Cardigan Welsh Corgi Club of America

Judging the Cardigan

 by Edweena “Teddy” McDowell


“Keep in mind this agile dwarf dog IS CAPABLE OF BOTH SPEED AND ENDURANCE”

The Cardigan outline/silhouette is breed specific. I like to line the dogs along one side of the ring and step back about twenty feet, more if there is room, to evaluate their silhouette. I am looking for the three LS: Low, Long and Level. Low to the ground, length of body L:H=1:8:1 (prosternum to rear of hip) and level top line. While the dogs are lined up, I try to find the best dog that reflects the general appearance as stated in the standard.

Under GENERAL APPEARANCE the standard says, “Low set with moderately heavy bone and deep chest. Silhouette is to be long in proportion to height, culminating in a low tail set. The tail should have a fox-like brush appearance.”

I will let the dogs move once around the ring and have the first handler set his dog on the table. I wait on the side of the table (checking flow of neck, top-line, soft curve of the croup and underline) until the handler is ready for my exam

As I approach from the front of the dog, I am looking for the egg-shaped front. I want to see a moderately broad chest tapering to a deep brisket well let down between the forelegs. I want to be able to cup my hand around the brisket. I will make a fist and place it under the prosternum. If I am unable to get my fist (I have a petite hand) under him, the dog’s station (10.5 – 12.5″ at the withers) is too short. The Cardigan’s chest has to be able to clear rugged rocky ground without bumping his keel. At the same time I look to see if his feet turn out slightly. A lot of the Cardigan’s weight is in the front and on top of his shoulders, his feet may turn out up to 30 degrees (eleven o’clock to one o’clock) to balance his front end assembly. They are well rounded and not splayed. If he has a good front wrap, his wrist will be somewhat closer together than his elbows.

I then move to the head piece. The skull is wide and flat tapering towards the eyes. The cheeks are flat with some chiseling under the eye and where the cheek meets the fore face. The ratio of muzzle to skull should be 3:5. Muzzle and skull are parallel. The Cardigan’s muzzle is rounded but not blunt, tapered but not pointed. There is a definite but moderate stop. The eyes are medium to large with dark rims. They are widely set and the color should be in harmony with his coat. The Standard states a scissors bite is preferred. Overshot, undershot or wry bites are serious faults. I like to find a good, well filled-in under jaw. Then I look for one of the hallmarks of the breed: those truly wonderful BIG ears! Slightly rounded at the tip, good strong leather, moderately wide at the base and in proportion to the size of the dog. The ears are always carried erect (exception when moving).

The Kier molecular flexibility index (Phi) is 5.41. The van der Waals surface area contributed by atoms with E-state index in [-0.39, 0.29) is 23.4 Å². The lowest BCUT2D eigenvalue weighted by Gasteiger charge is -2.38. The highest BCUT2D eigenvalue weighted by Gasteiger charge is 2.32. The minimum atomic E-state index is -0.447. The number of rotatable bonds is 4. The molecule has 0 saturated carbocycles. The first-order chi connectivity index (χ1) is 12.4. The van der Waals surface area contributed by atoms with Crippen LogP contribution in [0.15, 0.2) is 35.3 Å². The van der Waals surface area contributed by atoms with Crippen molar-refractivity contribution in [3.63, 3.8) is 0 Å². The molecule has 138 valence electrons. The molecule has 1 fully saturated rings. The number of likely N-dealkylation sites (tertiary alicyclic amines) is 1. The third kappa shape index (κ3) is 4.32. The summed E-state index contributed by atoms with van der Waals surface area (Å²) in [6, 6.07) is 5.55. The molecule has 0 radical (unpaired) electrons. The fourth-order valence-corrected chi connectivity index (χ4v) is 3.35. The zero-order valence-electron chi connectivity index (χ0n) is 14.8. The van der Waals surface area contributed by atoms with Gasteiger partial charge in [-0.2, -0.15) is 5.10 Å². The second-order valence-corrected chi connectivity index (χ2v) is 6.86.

Now it is time to go to the side of the table. While placing my hand at the top of the Cardigan’s head, I let my hand go down the gentle curve of the neck past the shoulders and down the back. I want to feel curves and more curves. Next, I go back to the shoulder and feel the layback. Is it well set on? Does it fit into his strong shoulder? Do the elbows fit snug against the ribs? Does the top of the withers line up with the elbows and down to the back of the front foot? Is the prosternum prominent? Is the top line level? Does the length of this dog come from the rib cage or is his loin too long? The loin should be no longer than 3 – 3½”. Unprotected organs can easily get damaged from a kick. Does he have a moderate tuck up with a welldefined waist? Are the hindquarters muscled and strong but slightly less wide than the shoulders? Is there a good turn of stifle? Do his hind feet have a slight oval-like appearance? I really want to check the croup for a slight downward slope to the tail set. The set should be low on the body line and the tail should reach to the hock. Before I let the dog off the table I feel his coat. It should be medium length, doubled (weather-resistant) and dense. I do not care for an overly groomed/trimmed dog. The standard says “Trimming is not allowed except to tidy the feet and, if desired, remove whiskers.” The coat should lay flat. Too many dogs are being shown with coats blown open. The coat should be smooth.

The Cardigan should move effortlessly. Viewed from the front, he inclines slightly inward to compensate for his short legs. He should not elbow out nor should he appear too close or wide. The side gate should be smooth and flowing with good reach and drive. He should be able to hold his top line and be free from choppiness. Going away, he should reach well under himself with powerful drive, neither to close nor to wide. Remember, the Cardigan will tend to converge as he increases his speed. Keep in mind this agile dwarf dog is capable of both speed and endurance. He is intelligent, quick thinking and a clown.

Authors Personal Note: I prefer to think he is the SMARTEST herding dog in the group